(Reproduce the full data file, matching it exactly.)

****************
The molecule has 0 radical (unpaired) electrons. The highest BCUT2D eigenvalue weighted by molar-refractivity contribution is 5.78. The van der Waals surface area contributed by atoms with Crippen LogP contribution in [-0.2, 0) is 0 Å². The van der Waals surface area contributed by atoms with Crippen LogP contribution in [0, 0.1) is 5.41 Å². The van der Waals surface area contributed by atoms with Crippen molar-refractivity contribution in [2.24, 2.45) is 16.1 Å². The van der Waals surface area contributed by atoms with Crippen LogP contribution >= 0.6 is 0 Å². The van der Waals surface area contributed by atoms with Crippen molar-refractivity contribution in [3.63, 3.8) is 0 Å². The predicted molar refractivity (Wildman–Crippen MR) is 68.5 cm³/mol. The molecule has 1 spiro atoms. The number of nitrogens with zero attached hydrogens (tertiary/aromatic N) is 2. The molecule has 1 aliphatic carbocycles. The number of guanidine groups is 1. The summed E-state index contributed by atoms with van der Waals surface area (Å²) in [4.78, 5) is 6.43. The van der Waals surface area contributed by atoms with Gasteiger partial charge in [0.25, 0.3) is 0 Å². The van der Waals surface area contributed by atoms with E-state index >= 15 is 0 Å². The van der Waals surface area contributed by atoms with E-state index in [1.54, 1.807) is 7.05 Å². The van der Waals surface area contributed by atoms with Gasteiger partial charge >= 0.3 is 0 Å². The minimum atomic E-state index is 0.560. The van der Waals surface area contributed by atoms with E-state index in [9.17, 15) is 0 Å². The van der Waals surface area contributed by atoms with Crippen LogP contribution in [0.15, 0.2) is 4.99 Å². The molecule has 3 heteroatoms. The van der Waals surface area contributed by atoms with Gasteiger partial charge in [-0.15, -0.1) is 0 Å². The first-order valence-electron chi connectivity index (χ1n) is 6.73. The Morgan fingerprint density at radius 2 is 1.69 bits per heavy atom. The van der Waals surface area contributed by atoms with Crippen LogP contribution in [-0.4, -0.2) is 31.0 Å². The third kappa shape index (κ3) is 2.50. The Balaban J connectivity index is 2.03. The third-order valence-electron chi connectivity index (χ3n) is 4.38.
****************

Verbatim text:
The molecule has 0 radical (unpaired) electrons. The highest BCUT2D eigenvalue weighted by molar-refractivity contribution is 5.78. The van der Waals surface area contributed by atoms with Crippen LogP contribution in [-0.2, 0) is 0 Å². The van der Waals surface area contributed by atoms with Crippen LogP contribution in [0, 0.1) is 5.41 Å². The van der Waals surface area contributed by atoms with Crippen molar-refractivity contribution in [2.24, 2.45) is 16.1 Å². The van der Waals surface area contributed by atoms with Crippen LogP contribution >= 0.6 is 0 Å². The van der Waals surface area contributed by atoms with Crippen molar-refractivity contribution in [3.63, 3.8) is 0 Å². The predicted molar refractivity (Wildman–Crippen MR) is 68.5 cm³/mol. The molecule has 1 spiro atoms. The number of nitrogens with zero attached hydrogens (tertiary/aromatic N) is 2. The molecule has 1 aliphatic carbocycles. The number of guanidine groups is 1. The summed E-state index contributed by atoms with van der Waals surface area (Å²) in [4.78, 5) is 6.43. The van der Waals surface area contributed by atoms with Gasteiger partial charge in [0.25, 0.3) is 0 Å². The van der Waals surface area contributed by atoms with E-state index >= 15 is 0 Å². The van der Waals surface area contributed by atoms with E-state index in [1.54, 1.807) is 7.05 Å². The van der Waals surface area contributed by atoms with Gasteiger partial charge >= 0.3 is 0 Å². The minimum atomic E-state index is 0.560. The van der Waals surface area contributed by atoms with E-state index in [9.17, 15) is 0 Å². The van der Waals surface area contributed by atoms with Crippen LogP contribution in [0.15, 0.2) is 4.99 Å². The molecule has 3 heteroatoms. The van der Waals surface area contributed by atoms with Gasteiger partial charge in [-0.15, -0.1) is 0 Å². The first-order valence-electron chi connectivity index (χ1n) is 6.73. The Morgan fingerprint density at radius 2 is 1.69 bits per heavy atom. The van der Waals surface area contributed by atoms with Crippen LogP contribution in [-0.4, -0.2) is 31.0 Å². The third kappa shape index (κ3) is 2.50. The Balaban J connectivity index is 2.03. The third-order valence-electron chi connectivity index (χ3n) is 4.38.